Sound familiar?

By Mark Follman
Published November 20, 2004 1:05AM (UTC)
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Steven Weisman, reporting in the New York Times today:

"Hawks in the administration and Congress are trumpeting ominous disclosures about Iran's nuclear capacities to make the case that Iran is a threat that must be confronted, either by economic sanctions, military action, or 'regime change.'


"But Britain, France and Germany are urging diplomacy, placing their hopes in a deal they brokered last week in which Iran agreed to suspend its uranium enrichment program in return for discussions about future economic benefits.

"Secretary of State Colin L. Powell thrust himself into the debate on Wednesday by commenting to reporters that fresh intelligence showed that Iran was 'actively working' on a program to enable its missiles to carry nuclear bombs, a development he said 'should be of concern to all parties.' The disclosures alluded to by Mr. Powell were seen by hard-liners in the administration as another sign of Iranian perfidy, and by Europeans as little new."

While Iran's burgeoning nuclear program is clearly an urgent issue in an already roiling Middle East, numerous policy and security experts have long agreed that military action against Tehran's uncooperative mullahs is a dubious option. And one veteran Washington watcher says he sees no such move on the near horizon.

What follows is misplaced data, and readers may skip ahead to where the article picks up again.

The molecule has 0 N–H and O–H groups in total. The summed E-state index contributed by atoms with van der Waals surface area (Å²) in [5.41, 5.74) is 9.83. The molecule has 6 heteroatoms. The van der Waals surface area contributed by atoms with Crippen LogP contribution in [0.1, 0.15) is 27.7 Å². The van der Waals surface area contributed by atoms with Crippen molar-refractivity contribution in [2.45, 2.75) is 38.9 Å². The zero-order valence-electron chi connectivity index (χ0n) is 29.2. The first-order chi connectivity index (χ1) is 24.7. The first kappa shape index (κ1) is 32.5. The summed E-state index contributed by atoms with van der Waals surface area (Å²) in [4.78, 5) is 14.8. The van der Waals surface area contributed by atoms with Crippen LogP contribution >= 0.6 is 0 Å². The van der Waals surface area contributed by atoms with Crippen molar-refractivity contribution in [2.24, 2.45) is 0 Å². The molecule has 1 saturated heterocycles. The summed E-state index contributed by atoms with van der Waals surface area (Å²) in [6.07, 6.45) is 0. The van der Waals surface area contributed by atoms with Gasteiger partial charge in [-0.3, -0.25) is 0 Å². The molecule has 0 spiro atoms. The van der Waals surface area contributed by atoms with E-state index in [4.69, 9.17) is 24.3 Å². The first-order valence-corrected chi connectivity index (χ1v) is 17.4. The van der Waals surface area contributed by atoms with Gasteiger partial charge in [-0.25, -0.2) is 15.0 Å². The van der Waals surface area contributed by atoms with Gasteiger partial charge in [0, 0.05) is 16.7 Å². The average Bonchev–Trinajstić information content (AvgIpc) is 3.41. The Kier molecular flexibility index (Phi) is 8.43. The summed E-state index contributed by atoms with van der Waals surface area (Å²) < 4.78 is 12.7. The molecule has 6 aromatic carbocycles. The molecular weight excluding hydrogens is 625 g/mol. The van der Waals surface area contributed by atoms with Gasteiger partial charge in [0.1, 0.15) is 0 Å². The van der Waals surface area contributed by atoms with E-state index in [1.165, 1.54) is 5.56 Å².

But in 2002, hardly anybody imagined a U.S. invasion of Baghdad, either.

Adds the Times report: "Officially, administration officials say that a military option like the one employed by Israel in 1981 against Iraq, when it bombed a reactor near Baghdad, is unrealistic because the Iranians have buried their most important nuclear facilities and can rebuild anything that is destroyed.

"But an administration official said that a military strike or sabotage was not out of the question -- 'you never take the military option off the table,' he said -- and that in any case it was 'money in the bank' for Iran to be concerned about such an option, because it might be goaded into a more conciliatory approach to the United States."

Mark Follman

Mark Follman is Salon's deputy news editor. Read his other articles here.

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